For the last two Thanksgivings, I’ve had Thanksgiving meal at my house. Two years ago, our only guest was my mom and this year, it was just the four of us, so I haven’t done the extended family, large gathering thing. But I didn’t want to skimp on any part of the meal just because there was a small number of us. And, everyone knows that the best part of Thanksgiving dinner is the leftovers. Am I right? Upon tackling preparing a meal with more than our typical three parts (protein, vegetable, fruit), I found myself needing to write down all of the pieces to make sure that I didn’t miss anything.
As I thought it through, I decided that I needed a menu, shopping list, cooking plan and serving plan.
I started with the menu, and from there, wrote down all of the ingredients needed to make each dish.
Shopping List. Check.
This printable is a good way to start your menu. It’s a basic skeleton for most holiday meals, but can easily be edited to fit whatever your family does. And it doubles as your shopping list.I wanted to make sure that I had enough oven space and stove burners to cook everything, and if I didn’t, to either change the menu accordingly or figure out what I could make ahead of time. This printable helped me lay that all out.
The last column may be a little extraneous, but because I was thinking through the other details, the next step was determining serving dishes. This was especially necessary this year as most of my serving dishes were still packed in boxes, so I needed to figure out ahead of time what needed to be pulled out from the depths of storage.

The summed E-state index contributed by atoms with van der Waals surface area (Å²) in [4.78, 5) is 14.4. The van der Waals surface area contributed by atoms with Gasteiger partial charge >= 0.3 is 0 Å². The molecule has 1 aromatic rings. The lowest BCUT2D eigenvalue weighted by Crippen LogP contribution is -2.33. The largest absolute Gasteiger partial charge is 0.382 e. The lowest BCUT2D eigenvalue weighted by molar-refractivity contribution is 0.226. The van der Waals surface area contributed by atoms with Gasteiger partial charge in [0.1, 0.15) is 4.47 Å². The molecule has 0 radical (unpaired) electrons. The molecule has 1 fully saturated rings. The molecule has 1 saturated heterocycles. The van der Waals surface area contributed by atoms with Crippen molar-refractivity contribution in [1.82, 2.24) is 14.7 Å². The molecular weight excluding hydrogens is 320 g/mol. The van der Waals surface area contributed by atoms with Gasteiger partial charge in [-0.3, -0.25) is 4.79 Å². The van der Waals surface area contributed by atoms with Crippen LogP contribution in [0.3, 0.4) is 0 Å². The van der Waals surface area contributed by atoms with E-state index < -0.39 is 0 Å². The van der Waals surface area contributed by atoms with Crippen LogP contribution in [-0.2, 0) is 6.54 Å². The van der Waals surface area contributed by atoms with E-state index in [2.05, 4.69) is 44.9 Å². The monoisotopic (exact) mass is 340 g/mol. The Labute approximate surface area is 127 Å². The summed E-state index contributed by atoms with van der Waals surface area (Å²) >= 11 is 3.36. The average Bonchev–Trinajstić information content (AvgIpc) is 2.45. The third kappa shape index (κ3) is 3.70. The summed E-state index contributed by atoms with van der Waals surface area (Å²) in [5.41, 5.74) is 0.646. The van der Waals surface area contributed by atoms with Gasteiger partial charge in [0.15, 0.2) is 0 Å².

The final step was figuring out when the actual cooking needed to begin for each item. I started with the serving time and worked backward from there.
So, let’s say the meal is set to be served at 4PM. List each dish that needs to be cooked that day in the dish column. Jump to the ‘Time to Cook’ column and write the amount of time that each dish needs to cook, then do the math and write what time that means each dish needs to be on the stove or put in the oven. Then go the ‘Time to Prep’ column, and write the amount of time each dish needs to be prepped before it can be cooked. Subtract that amount of time from the time you wrote in the ‘In Oven/On Stove Time’ column, and now you have the exact time each dish needs to be started. If you’re like me, you may want to print two. On the second one, you can write the dishes in the order that they need to be started. That just makes good sense. 🙂
This is what my Thanksgiving Cooking Prep Sheet looks like:
Hopefully, these lists and tricks take the stress out of holiday meal prep and allow you to just enjoy the time. And even if there still is some stress or a burnt turkey, you can still enjoy the time with friends and family rejoicing in a Savior’s birth who brings hope and promise of an eternity where the perfect banquet is being prepared (without the need for lists and arranging cook times).